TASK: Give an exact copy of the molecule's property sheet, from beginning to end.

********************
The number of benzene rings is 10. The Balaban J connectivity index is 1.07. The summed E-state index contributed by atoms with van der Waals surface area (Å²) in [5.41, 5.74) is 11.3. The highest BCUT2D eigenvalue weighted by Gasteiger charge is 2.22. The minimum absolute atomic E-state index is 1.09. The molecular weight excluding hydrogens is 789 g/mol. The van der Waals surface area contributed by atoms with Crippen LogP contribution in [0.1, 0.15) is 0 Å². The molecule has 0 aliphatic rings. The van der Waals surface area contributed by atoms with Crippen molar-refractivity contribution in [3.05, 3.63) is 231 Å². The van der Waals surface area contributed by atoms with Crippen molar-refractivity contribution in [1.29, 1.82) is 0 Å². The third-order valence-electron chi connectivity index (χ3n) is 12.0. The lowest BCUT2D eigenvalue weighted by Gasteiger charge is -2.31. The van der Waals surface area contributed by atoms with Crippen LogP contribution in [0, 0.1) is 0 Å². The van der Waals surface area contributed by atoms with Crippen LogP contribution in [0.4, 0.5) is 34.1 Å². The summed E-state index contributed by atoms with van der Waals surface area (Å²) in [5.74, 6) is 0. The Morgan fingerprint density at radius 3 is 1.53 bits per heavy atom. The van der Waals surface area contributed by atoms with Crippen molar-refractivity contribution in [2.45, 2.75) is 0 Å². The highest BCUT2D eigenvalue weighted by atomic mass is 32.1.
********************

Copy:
The number of benzene rings is 10. The Balaban J connectivity index is 1.07. The summed E-state index contributed by atoms with van der Waals surface area (Å²) in [5.41, 5.74) is 11.3. The highest BCUT2D eigenvalue weighted by Gasteiger charge is 2.22. The minimum absolute atomic E-state index is 1.09. The molecular weight excluding hydrogens is 789 g/mol. The van der Waals surface area contributed by atoms with Crippen LogP contribution in [0.1, 0.15) is 0 Å². The molecule has 0 aliphatic rings. The van der Waals surface area contributed by atoms with Crippen molar-refractivity contribution in [3.05, 3.63) is 231 Å². The van der Waals surface area contributed by atoms with Crippen molar-refractivity contribution in [1.29, 1.82) is 0 Å². The third-order valence-electron chi connectivity index (χ3n) is 12.0. The lowest BCUT2D eigenvalue weighted by Gasteiger charge is -2.31. The van der Waals surface area contributed by atoms with Crippen LogP contribution in [0, 0.1) is 0 Å². The van der Waals surface area contributed by atoms with Crippen LogP contribution in [0.4, 0.5) is 34.1 Å². The summed E-state index contributed by atoms with van der Waals surface area (Å²) in [5.74, 6) is 0. The Morgan fingerprint density at radius 3 is 1.53 bits per heavy atom. The van der Waals surface area contributed by atoms with Crippen molar-refractivity contribution in [2.45, 2.75) is 0 Å². The highest BCUT2D eigenvalue weighted by atomic mass is 32.1.